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April 16, 2018 | Dubai – Low-income migrant workers in the UAE view life insurance as a most vital type of social protection, and yet the majority of them lack access to this type of coverage, revealed a report funded by the United Nations (UN) and commissioned by Democrance, an insurance technology (InsurTech) startup that aims to make insurance accessible and affordable to all.
The study, entitled ‘Lifestyle and Attitude of Workers within the Low-Income Group in the UAE’, explored key concerns, remittance habits and attitudes to insurance among low-income migrant workers in the country in a bid to develop optimal solutions tailored to the needs of this population segment. Findings were based on focus groups and survey responses from 762 workers in the UAE – Indian (49 percent) and Filipino (51 percent) nationals – who earn a monthly income of up to AED4,000 and remit money at least once every two months.
Job loss, and with it the worry about being able to support families back home, was the most frequently cited concern among the study participants, with 35 percent identifying it as their number one worry, followed by stagnant salaries (19 percent) and health issues (13 percent). In this context, 43 percent of migrant workers viewed life insurance as an important investment, yet 79 percent remained uninsured for reasons including lack of knowledge, inaccessibility and pricing.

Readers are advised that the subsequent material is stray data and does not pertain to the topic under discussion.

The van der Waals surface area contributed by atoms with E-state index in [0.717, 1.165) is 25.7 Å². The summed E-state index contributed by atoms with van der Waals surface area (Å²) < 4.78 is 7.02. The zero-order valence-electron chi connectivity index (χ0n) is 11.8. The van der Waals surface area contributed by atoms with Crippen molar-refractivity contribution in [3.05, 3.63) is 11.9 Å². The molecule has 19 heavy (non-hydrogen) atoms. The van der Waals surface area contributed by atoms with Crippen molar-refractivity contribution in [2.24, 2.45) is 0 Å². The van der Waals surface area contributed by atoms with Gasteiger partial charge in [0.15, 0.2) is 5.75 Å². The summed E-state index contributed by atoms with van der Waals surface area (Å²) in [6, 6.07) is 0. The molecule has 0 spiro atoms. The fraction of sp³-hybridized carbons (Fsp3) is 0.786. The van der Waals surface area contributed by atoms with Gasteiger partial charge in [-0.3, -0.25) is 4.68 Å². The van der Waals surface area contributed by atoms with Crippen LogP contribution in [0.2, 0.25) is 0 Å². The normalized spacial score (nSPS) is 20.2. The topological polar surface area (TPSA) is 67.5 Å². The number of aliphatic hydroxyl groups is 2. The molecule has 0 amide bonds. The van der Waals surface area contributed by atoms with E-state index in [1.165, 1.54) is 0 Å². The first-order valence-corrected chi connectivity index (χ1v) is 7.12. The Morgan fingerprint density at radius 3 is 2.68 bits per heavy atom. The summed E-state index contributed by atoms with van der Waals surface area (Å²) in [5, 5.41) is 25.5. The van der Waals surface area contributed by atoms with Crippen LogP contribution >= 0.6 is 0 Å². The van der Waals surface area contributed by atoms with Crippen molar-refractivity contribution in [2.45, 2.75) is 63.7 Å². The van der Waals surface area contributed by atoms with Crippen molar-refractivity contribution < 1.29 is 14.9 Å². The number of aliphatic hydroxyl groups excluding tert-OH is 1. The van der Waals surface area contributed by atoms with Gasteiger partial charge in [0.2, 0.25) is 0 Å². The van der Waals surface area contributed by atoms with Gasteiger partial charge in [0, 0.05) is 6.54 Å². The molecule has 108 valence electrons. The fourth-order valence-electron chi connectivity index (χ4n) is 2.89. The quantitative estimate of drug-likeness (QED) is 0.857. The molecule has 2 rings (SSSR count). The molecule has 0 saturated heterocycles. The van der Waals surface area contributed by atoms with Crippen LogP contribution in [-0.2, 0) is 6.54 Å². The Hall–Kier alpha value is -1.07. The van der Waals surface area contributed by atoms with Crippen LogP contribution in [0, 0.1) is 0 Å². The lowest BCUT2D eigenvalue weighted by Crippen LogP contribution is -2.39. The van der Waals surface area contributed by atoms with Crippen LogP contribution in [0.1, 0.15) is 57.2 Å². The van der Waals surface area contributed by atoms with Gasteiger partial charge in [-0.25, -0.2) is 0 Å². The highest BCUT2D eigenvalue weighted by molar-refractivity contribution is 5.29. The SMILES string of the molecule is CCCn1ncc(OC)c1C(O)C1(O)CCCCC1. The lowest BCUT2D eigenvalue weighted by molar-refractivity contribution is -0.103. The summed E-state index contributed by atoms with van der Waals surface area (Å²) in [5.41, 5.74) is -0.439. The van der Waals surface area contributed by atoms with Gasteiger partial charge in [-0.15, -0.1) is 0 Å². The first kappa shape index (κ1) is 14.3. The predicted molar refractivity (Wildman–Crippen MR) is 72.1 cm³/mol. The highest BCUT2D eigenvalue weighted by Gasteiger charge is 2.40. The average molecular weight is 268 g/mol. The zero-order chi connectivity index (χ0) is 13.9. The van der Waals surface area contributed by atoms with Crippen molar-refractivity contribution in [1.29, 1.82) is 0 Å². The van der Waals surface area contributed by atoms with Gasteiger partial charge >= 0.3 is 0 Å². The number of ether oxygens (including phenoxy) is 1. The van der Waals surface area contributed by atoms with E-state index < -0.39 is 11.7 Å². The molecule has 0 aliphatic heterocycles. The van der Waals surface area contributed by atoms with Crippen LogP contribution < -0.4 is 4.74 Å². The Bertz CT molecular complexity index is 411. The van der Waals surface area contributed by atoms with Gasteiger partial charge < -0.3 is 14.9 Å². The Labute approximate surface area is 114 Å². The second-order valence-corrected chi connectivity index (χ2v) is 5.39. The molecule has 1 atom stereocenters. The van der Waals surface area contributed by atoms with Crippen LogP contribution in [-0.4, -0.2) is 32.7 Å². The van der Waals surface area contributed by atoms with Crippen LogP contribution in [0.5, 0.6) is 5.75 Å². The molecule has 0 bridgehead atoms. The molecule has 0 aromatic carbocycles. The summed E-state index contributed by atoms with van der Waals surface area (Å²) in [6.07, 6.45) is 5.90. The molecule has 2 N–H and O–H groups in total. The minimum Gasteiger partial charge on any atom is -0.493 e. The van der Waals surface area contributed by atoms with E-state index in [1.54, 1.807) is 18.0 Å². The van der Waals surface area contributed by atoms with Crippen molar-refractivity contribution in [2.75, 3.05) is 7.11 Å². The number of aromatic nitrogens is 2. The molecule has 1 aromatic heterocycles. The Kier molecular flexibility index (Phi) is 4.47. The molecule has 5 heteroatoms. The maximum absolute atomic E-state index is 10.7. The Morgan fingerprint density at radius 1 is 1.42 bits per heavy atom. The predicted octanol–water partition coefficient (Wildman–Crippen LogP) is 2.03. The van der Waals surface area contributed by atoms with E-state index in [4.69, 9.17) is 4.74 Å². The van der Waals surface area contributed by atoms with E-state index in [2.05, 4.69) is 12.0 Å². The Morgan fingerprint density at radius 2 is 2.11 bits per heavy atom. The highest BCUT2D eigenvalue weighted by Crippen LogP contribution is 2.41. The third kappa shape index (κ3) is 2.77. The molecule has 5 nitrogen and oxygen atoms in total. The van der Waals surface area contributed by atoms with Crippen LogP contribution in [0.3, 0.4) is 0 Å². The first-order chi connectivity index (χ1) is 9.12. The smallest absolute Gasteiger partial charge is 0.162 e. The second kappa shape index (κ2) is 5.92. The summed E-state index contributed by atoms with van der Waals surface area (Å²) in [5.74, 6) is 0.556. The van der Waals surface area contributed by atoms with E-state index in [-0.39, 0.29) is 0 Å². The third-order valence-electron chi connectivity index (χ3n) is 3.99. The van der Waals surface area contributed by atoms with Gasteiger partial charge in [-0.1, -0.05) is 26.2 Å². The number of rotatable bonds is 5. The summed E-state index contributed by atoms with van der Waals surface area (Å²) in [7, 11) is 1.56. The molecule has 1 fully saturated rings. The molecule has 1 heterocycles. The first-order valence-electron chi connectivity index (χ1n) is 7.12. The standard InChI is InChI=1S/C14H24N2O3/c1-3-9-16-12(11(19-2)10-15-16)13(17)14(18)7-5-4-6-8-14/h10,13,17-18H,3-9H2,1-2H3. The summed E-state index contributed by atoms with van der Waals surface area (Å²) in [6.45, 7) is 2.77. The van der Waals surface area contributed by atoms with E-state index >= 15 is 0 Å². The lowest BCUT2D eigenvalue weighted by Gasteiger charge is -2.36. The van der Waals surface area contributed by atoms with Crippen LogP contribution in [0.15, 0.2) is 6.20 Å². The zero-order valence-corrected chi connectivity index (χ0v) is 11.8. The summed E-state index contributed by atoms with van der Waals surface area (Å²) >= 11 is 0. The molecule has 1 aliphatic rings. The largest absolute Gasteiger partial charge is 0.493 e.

Michele Grosso, Co-founder and Chief Executive Officer at Democrance, said: “Microinsurance is a vital tool to help lift entire populations out of poverty. Yet, barriers to access often seem insurmountable for low-income migrant workers, many of whom are the sole breadwinners of their households and would greatly benefit from products that can address very real existential fears.”
Examining ways to break down these barriers, the second part of the study explored channels to make insurance more accessible, with a focus on two touchpoints that connect unbanked populations with commercial transactions – traditional remittance houses and mobile phones.
In this context, 71 percent of respondents said they prefer receiving insurance information through mobile channels, and well over a half would purchase insurance on their mobile phones. Regarding remittance houses, respondents who send money home through these channels (78 percent) reported they select providers based on pricing, accessibility and rewards, with insurance deemed an interesting incentive to use a particular remittance house brand.
Grosso added: “Financial inclusion is not just about affordability, but also about having access to the lower-income market and understanding its needs. This is where a collaboration between insurers and remittance houses can achieve wider reach of the uninsured, while offering increased differentiating value for both industries as well as cost savings through optimized distribution.”
Findings from the study will be incorporated into an ongoing microinsurance project led by Democrance that is part of a collaboration with the International Fund for Agricultural Development (IFAD), a specialized agency of the UN, and Luxembourg-based inclusive finance non-government organization ADA. The project aims to build synergies between remittance houses and insurers to make insurance accessible and affordable to those who need it most but can afford it least.